Continuing this weekend’s British cinema theme (see Ealing before Ealing here), my first recommendation has to be for Xan Brooks’ delightful Guardian essay and video A pilgrim’s progress: on the trail of A Canterbury Tale. Brooks uses the detective work of local historian Paul Tritton who has identified many of the locations used for Michael Powell and Emeric Pressburger’s extraordinary 1944 feature (details here, along with a page of links of various walks around Canterbury). If you want to know more there are further links at The Powell and Pressburger Pages lovingly assembled by Steve Crook. There are more film links across the jump, as well as links of other kinds, with my thanks this week to @KeyframeDaily, @OWC_Oxford and @longform.
• Scandals of classic Hollywood – the ecstasy of Hedy Lamarr: Anne Helen Petersen as good as ever: ‘Hedy Lamarr, arguably the most glamorous star of the pre-war period, also helped invent your cell phone and WiFi connection.’
• The enemy next door: David Bordwell on wartime Hollywood films about the Japanese.
• Remembering Orson Welles: as news breaks of the discovery of Welles’ first film, for the Los Angeles Review of Books Steve Wasserman recalls the great man penning a tribute to Jean Renoir after the French director’s death in 1979.
• Fun City: New York in the Movies 1966-74: J. Hoberman’s introductory essay to a series of films programmed for the Big Apple’s Museum of the Moving Image – the screening programme is here, and there are links to notes for individual films; part two of Hoberman’s essay has also been published.
• BUGGER: this will occupy you pleasurably for the next hour or so – Adam Curtis returns to his blog with a compelling essay about spies, with ‘some stories about MI5 – and the very strange people who worked there. They are often funny, sometimes rather sad – but always very odd.’
• The Aaron Sorkin guide to speaking with lawyers: an immensely entertaining Vulture video guide to the ways in which characters deal with the legal profession in the work of the writer of The West Wing and The Newsroom:
• Homeland season 3 trailer: more spies; more than a million of you have already watched this on YouTube – which only speaks to how this is easily the most anticipated drama of the coming season.
• Complex TV: online here is the whole of a draft of Jason Mittell’s (@jmittell) forthcoming book Complex TV: The Poetics of Contemporary Television; there are notes about each chapter on his blog Just TV, and the book site facilitates comments.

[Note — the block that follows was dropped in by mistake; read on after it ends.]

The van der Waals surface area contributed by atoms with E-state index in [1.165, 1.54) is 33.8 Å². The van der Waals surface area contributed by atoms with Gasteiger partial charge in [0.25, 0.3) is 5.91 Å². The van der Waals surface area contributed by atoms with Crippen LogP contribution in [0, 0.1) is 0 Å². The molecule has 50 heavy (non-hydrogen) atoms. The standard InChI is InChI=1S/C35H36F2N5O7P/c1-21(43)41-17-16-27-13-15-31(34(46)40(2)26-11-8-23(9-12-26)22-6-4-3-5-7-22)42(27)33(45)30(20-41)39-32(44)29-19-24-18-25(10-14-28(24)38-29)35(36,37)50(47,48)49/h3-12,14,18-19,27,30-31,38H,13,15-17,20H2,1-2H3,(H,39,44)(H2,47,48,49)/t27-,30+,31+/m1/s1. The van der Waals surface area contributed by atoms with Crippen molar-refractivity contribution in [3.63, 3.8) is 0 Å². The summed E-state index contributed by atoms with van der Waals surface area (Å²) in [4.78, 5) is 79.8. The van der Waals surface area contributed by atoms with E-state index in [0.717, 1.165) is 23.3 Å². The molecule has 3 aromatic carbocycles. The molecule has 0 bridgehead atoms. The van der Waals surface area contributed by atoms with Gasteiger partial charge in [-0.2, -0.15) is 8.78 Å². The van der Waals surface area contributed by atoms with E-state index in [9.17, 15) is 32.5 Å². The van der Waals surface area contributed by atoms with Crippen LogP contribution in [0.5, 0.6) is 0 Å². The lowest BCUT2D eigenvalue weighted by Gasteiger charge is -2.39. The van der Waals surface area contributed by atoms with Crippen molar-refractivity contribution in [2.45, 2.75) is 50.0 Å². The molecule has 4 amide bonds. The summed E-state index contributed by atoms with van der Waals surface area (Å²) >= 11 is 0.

• TV’s social game – if they’re talking online, they’re watching off-line: useful round-up of thoughts about social TV from Stephanie Chan at readwrite.
• A Mad World, My Masters @ The Swan Theatre: once again, Peter Kirwan at The Bardathon contributes the most detailed review of a production of an early modern drama, in this case the current Royal Shakjespeare Company adaptation of Thomas Middleton’s comedy – and once again, he’s spot-on is his assessment.
• Wooster Group take on Shakespeare with Hamlet re-mix: a very good Guardian piece by Hermione Hoby about the production currently in Edinburgh by the avant-garde theatre ensemble from New York.
• It can be embarrassing to love Dorothea: a lovely piece by Pamela Erens for The Paris Review about the heroine of George Eliot’s Middlemarch.
• The art of the phony: Charles Hope on forgeries for The New York Review of Books.
• At Tate Britain: John Barrell on the L.S. Lowry exhibition for The London Review of Books: ‘this show has been a revelation: the nature and huge importance of what Lowry achieved made apparent not just by the rare opportunity to see, in London, so much of his work at once, but by the brilliant interpretative essays by the two curators in the book that accompanies the exhibition’.
• Opinion – let’s put a brake on this facile culture of ‘celebration’: Fisun Guner at theartsdesk expresses (beautifully) my unease about the current Art Everywhere initiative [reproductions of a selection of British paintings on posters up and down the country] which is described as ‘blandly celebratory, glibly well-meaning and smoothie-promoting’; in fact the piece is so good that it is worth quoting at greater length:
… what does it do to the works themselves? One can’t, after all, actively engage with a work of art that’s a facsimile’d image enlarged and encountered as a towering billboard. Such an encounter provokes a very different experience, since a painting is more than its image. It’s a physical entity with real brush marks… a painting isn’t a slick piece of graphic design, but a wrought investigation into form, as well as an exploration of ideas, or at least an interestingly packaged proposition. Instantly pleasing is just one of the many things a work of art might be.
• Oppenheimer – the shape of genius: Freeman Dyson brings a personal insight to his New York Review of Books appraisal of Ray Monk’s biography of the genius of Los Alamos: ‘Twice I had a reason to talk with him about bombs.’
• Making it up – photographic fictions: Regine at we make money not art on the V&A’s free display (until 16 March 2014) of works by photographer’s who use their medium for fantasy and story-telling – included is a host of interesting images.
• John Hinde work included in new Photographers’ Gallery exhibition: the Mass Observation exhibition at The Photographers’ Gallery is a wonderful exhibition (until 29 September), and I intend to write about it in more detail next week, but for the moment marvel at this selection from the National Media Museum of the work of John Hinde, whose work is featured in the show. Here’s an astonishing Hinde image from another context which demonstrates how his photographs combine the familiar and the deeply strange in such evocative ways.